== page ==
Mudavadi primed for top post in Ruto government

Amani National Congress (ANC) party leader Musalia Mudavadi.

Photo credit: File | Nation Media Group

Deputy President William Ruto’s Kenya Kwanza Alliance (KKA) intends to create the position of prime cabinet secretary, even as it added clauses aimed at shielding the second-in-command from being undermined by the holder of the proposed powerful office should the coalition form the next government.

At the same time, small political parties in the alliance are facing a new headache after it emerged that positions in government will be shared out based on the number of seats each of them will win in the August 9 polls.

In the agreement between the pioneers of KKA, United Democratic Alliance (UDA) of DP Ruto, Musalia Mudavadi’s Amani National Congress (ANC) and Ford Kenya of Moses Wetang’ula, the deputy President and prime cabinet secretary, reportedly to be taken up by Mr Mudavadi, have distinct roles to avert any animosity like the one seen between Dr Ruto and Interior Cabinet Secretary Dr Fred Matiang’i.

President Kenyatta in Executive Order Number 1 of 2019 appointed Dr Matiang’i as the chairperson of the National Development Implementation and Communication Cabinet Committee, sparking criticism from the DP’s camp that the appointment was designed to undermine him.

“For proper and efficient management and running of government, the President shall assign his deputy roles such as chairing cabinet committees, overseeing the implementation of cabinet decisions, coordinating intergovernmental relations between the national and county governments, coordinating, planning and supervising implementation of development partners’ funded programmes and projects,” the Kenya Kwanza deal states.

The DP in Dr Ruto’s government, the deal says, will also coordinate constitutional commissions and independent offices in matters that require the intervention of the national government including but not limited to budgets and policy frameworks for their operations.

The prime cabinet secretary will be responsible for assisting the President and his deputy in the coordination and supervision of government ministries and state departments, and coordinating and supervising the technical monitoring and evaluation of government policies, programmes and projects.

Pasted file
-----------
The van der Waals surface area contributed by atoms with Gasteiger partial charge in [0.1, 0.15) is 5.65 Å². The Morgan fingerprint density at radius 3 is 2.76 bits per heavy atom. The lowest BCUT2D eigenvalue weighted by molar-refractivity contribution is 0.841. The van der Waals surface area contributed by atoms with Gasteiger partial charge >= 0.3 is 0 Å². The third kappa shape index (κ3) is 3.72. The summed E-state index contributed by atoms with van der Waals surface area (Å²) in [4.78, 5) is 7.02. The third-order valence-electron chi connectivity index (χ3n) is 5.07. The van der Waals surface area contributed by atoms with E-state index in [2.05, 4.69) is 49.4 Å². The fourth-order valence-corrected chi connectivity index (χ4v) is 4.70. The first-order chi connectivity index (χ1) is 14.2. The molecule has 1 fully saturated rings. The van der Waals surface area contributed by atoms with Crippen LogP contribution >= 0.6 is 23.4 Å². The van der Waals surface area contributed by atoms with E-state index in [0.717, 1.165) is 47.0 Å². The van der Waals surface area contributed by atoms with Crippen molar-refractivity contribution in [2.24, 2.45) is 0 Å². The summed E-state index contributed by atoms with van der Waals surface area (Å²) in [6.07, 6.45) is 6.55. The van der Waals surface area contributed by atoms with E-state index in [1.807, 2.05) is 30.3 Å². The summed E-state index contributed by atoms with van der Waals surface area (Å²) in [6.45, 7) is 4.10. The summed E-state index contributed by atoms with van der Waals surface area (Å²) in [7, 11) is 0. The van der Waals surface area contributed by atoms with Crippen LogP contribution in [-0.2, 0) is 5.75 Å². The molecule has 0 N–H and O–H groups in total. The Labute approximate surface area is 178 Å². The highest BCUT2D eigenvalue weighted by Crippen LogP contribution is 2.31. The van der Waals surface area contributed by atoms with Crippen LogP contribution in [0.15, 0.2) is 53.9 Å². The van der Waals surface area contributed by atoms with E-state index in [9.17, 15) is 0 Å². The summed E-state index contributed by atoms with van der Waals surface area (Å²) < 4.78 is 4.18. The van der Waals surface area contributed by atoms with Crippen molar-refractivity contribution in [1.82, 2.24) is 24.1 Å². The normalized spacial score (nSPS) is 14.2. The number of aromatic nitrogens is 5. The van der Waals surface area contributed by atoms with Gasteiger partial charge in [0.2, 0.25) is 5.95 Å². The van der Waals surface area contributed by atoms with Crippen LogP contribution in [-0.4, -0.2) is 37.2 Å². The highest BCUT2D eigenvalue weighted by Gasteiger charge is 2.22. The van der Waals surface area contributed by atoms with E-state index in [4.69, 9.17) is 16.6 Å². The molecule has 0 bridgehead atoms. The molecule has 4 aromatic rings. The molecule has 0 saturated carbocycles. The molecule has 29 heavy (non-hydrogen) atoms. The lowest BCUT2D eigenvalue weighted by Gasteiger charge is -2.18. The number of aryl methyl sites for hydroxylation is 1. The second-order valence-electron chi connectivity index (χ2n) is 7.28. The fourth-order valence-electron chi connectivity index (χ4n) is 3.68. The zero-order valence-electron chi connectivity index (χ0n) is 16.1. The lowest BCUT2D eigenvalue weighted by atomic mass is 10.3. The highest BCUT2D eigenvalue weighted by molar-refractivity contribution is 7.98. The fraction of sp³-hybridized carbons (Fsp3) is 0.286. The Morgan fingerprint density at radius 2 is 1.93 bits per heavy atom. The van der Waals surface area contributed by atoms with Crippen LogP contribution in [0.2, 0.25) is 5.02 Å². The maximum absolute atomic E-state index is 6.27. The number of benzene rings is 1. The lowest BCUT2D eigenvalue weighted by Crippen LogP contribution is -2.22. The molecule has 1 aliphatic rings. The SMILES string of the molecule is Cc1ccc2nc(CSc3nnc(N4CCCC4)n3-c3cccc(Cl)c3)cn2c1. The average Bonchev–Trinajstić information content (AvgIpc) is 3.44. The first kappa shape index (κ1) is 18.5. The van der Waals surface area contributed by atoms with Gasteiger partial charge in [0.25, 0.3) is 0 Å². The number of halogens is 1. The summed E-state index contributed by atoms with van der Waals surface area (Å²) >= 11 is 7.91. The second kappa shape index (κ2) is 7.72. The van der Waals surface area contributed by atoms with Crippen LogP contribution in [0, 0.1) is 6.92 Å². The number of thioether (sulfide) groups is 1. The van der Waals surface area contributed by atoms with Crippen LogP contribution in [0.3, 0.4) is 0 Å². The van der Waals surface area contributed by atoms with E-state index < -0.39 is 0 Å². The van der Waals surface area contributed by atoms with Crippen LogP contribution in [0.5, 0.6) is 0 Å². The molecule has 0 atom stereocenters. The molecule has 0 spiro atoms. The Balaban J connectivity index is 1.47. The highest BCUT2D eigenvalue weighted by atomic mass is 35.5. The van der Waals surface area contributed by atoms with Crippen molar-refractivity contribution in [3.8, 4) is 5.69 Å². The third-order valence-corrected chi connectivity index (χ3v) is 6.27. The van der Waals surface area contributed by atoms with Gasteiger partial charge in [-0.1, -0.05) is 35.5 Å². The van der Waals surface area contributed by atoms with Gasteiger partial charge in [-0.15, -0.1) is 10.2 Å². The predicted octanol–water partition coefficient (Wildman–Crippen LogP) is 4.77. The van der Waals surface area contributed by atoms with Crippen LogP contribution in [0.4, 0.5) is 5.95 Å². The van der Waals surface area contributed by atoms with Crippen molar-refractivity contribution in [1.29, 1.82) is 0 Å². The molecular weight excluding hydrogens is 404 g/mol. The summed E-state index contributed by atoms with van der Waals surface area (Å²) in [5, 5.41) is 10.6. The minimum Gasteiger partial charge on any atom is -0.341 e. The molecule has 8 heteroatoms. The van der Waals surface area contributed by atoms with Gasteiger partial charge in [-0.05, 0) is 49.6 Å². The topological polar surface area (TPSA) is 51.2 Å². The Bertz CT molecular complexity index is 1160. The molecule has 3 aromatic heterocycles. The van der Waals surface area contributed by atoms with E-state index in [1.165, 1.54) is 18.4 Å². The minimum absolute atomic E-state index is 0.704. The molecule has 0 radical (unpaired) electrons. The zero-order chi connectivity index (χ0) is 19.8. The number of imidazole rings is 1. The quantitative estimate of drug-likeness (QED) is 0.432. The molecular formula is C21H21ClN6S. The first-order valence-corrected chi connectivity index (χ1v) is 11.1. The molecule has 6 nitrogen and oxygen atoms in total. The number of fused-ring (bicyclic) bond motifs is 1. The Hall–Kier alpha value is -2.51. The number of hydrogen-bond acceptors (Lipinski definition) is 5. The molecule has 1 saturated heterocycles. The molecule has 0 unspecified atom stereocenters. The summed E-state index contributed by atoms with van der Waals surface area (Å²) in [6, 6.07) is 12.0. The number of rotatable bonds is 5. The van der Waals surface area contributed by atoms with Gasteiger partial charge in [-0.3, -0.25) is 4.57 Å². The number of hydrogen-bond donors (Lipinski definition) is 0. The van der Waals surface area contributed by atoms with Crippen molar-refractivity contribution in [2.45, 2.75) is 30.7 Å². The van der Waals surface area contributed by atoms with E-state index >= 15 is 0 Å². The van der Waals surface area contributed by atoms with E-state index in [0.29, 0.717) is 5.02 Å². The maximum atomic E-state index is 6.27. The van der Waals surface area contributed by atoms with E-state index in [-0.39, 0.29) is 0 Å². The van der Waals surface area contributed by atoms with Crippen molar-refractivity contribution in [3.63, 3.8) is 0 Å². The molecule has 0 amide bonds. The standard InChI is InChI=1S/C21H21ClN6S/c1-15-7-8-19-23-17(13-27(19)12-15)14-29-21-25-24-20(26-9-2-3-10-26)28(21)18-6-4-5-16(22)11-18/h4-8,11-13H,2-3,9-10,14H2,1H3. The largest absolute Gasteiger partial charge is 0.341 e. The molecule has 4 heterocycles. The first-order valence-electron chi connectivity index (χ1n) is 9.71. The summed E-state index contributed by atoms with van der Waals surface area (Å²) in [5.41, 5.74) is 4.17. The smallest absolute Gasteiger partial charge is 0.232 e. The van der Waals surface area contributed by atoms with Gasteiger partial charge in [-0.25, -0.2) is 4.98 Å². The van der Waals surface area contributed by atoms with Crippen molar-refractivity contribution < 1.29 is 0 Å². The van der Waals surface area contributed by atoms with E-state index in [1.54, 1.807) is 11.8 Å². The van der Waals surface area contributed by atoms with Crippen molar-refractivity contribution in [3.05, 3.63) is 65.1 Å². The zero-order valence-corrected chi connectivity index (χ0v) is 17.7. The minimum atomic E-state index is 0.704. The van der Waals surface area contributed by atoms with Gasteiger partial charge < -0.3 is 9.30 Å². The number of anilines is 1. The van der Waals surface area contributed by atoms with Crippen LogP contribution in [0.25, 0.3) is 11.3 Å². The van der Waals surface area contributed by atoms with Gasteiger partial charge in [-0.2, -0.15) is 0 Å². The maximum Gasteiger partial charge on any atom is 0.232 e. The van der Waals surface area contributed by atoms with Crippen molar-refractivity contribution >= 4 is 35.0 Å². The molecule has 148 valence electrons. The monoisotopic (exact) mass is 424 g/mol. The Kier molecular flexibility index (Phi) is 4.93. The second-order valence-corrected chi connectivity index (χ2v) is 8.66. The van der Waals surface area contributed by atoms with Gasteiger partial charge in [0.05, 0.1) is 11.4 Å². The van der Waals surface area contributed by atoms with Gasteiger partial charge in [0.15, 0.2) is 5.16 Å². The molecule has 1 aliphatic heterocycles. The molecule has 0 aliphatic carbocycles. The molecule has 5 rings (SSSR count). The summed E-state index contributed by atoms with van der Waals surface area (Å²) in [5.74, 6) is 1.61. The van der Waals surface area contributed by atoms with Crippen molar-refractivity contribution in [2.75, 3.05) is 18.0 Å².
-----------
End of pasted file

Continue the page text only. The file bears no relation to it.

Mr Mudavadi, in the proposed powerful role, will also be expected to coordinate and supervise national government functions and oversee the implementation of national government policies and programmes. He will oversight the government’s legislative agenda across all ministries and state departments in consultation with the coalition’s leaders in Parliament.

“Within 30 days following the General Election, the coalition shall introduce in Parliament legislation that shall provide greater clarity on the position, roles and functions of Prime Cabinet Secretary. The legislation so introduced shall amend the national government coordination Act of 2013 to include the office of the Prime Cabinet Secretary and incorporate and align the functions,” reads the agreement.

According to the deal, Mr Wetang’ula is set to be the Speaker of the National Assembly. The herculean task for the two leaders from Western region, however, is to deliver the 70 percent votes in an area which is under the grip of Azimio La Umoja One Kenya Coalition Party presidential hopeful Raila Odinga.

At the same time, the agreement, which was deposited with the Registrar of Political Parties on Sunday, ties the fortunes of small parties to the number of seats they clinch in the Senate, National Assembly, Council of Governors and county assemblies. However, the clause does not apply to the big three—UDA, ANC and Ford Kenya.

This means that the other 11 parties including the likes of Maendeleo Chap Chap of Machakos Governor Alfred Mutua and Kilifi Governor Amason Kingi’s Pamoja African Alliance (PAA), who joined the alliance this week, will have to fight for their own space.

The ramification of this is that the small outfits have to work extra hard to reap from the spoils of the vote and avoid a possible fallout with their coalition partners.

It also means that these political outfits have to increase their stakes so as to be considered at the national table where key decisions are made.

Political pundits argue that such a clause remains a real test for small parties on whether they can put up a spirited battle to beat bigwigs. This is because a win or loss could either make or break them, depending on how well or badly they perform in the upcoming elections.

According to Prof Masibo Lumala of Moi University, such an agreement risks punishing those deemed as non-performers, and throwing most of these entities into political oblivion since those who will have not won any seat will have no voice in that arrangement in case DP Ruto clinches the presidency.